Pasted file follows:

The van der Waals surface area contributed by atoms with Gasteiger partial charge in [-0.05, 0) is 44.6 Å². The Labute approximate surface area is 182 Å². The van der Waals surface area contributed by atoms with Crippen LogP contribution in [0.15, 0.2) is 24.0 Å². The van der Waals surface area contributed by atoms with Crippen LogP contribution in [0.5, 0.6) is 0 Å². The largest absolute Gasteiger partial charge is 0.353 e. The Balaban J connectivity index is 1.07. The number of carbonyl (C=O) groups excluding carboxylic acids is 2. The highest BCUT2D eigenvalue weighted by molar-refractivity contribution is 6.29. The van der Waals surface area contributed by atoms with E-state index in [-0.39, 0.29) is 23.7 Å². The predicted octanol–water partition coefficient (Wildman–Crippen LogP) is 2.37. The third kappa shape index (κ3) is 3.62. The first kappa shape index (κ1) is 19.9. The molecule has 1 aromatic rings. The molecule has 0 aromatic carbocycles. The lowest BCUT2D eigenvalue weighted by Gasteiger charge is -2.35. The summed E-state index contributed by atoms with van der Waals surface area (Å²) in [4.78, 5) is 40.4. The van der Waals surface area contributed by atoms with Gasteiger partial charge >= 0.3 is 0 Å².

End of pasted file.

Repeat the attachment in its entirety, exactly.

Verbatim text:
The van der Waals surface area contributed by atoms with Gasteiger partial charge in [-0.05, 0) is 44.6 Å². The Labute approximate surface area is 182 Å². The van der Waals surface area contributed by atoms with Crippen LogP contribution in [0.15, 0.2) is 24.0 Å². The van der Waals surface area contributed by atoms with Crippen LogP contribution in [0.5, 0.6) is 0 Å². The largest absolute Gasteiger partial charge is 0.353 e. The Balaban J connectivity index is 1.07. The number of carbonyl (C=O) groups excluding carboxylic acids is 2. The highest BCUT2D eigenvalue weighted by molar-refractivity contribution is 6.29. The van der Waals surface area contributed by atoms with E-state index in [-0.39, 0.29) is 23.7 Å². The predicted octanol–water partition coefficient (Wildman–Crippen LogP) is 2.37. The third kappa shape index (κ3) is 3.62. The first kappa shape index (κ1) is 19.9. The molecule has 1 aromatic rings. The molecule has 0 aromatic carbocycles. The lowest BCUT2D eigenvalue weighted by Gasteiger charge is -2.35. The summed E-state index contributed by atoms with van der Waals surface area (Å²) in [4.78, 5) is 40.4. The van der Waals surface area contributed by atoms with Gasteiger partial charge >= 0.3 is 0 Å².